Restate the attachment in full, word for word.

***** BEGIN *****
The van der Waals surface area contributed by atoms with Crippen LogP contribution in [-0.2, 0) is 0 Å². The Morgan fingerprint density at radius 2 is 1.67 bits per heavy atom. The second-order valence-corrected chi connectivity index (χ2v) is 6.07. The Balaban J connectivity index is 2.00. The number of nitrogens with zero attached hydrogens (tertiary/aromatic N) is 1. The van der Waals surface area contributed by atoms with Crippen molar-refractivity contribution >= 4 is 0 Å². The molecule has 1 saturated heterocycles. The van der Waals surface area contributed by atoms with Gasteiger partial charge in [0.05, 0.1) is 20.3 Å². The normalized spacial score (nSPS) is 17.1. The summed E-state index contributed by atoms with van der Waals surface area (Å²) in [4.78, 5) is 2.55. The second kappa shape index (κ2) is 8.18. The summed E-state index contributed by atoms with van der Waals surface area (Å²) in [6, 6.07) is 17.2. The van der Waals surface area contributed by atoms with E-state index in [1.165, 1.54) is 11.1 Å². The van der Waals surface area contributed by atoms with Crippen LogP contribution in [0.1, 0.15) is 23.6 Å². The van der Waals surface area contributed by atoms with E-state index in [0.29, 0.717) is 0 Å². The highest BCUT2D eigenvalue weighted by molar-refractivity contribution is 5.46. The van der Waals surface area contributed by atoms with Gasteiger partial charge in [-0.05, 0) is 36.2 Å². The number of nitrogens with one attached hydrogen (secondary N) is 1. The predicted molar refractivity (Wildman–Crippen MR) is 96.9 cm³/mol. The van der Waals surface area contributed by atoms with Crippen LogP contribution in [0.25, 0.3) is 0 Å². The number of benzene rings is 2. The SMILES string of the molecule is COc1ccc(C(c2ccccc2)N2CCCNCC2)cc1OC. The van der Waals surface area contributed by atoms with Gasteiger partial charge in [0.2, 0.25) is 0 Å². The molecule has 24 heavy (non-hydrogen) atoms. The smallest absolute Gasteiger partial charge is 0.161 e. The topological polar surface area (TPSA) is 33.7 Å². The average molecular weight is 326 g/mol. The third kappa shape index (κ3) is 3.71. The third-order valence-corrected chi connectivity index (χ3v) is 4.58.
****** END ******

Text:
The van der Waals surface area contributed by atoms with Crippen LogP contribution in [-0.2, 0) is 0 Å². The Morgan fingerprint density at radius 2 is 1.67 bits per heavy atom. The second-order valence-corrected chi connectivity index (χ2v) is 6.07. The Balaban J connectivity index is 2.00. The number of nitrogens with zero attached hydrogens (tertiary/aromatic N) is 1. The van der Waals surface area contributed by atoms with Crippen molar-refractivity contribution >= 4 is 0 Å². The molecule has 1 saturated heterocycles. The van der Waals surface area contributed by atoms with Gasteiger partial charge in [0.05, 0.1) is 20.3 Å². The normalized spacial score (nSPS) is 17.1. The summed E-state index contributed by atoms with van der Waals surface area (Å²) in [4.78, 5) is 2.55. The second kappa shape index (κ2) is 8.18. The summed E-state index contributed by atoms with van der Waals surface area (Å²) in [6, 6.07) is 17.2. The van der Waals surface area contributed by atoms with E-state index in [1.165, 1.54) is 11.1 Å². The van der Waals surface area contributed by atoms with Crippen LogP contribution in [0.1, 0.15) is 23.6 Å². The van der Waals surface area contributed by atoms with E-state index in [0.29, 0.717) is 0 Å². The highest BCUT2D eigenvalue weighted by molar-refractivity contribution is 5.46. The van der Waals surface area contributed by atoms with Gasteiger partial charge in [-0.05, 0) is 36.2 Å². The number of nitrogens with one attached hydrogen (secondary N) is 1. The predicted molar refractivity (Wildman–Crippen MR) is 96.9 cm³/mol. The van der Waals surface area contributed by atoms with Crippen LogP contribution in [0.25, 0.3) is 0 Å². The number of benzene rings is 2. The SMILES string of the molecule is COc1ccc(C(c2ccccc2)N2CCCNCC2)cc1OC. The van der Waals surface area contributed by atoms with Gasteiger partial charge in [0.2, 0.25) is 0 Å². The molecule has 24 heavy (non-hydrogen) atoms. The smallest absolute Gasteiger partial charge is 0.161 e. The topological polar surface area (TPSA) is 33.7 Å². The average molecular weight is 326 g/mol. The third kappa shape index (κ3) is 3.71. The third-order valence-corrected chi connectivity index (χ3v) is 4.58.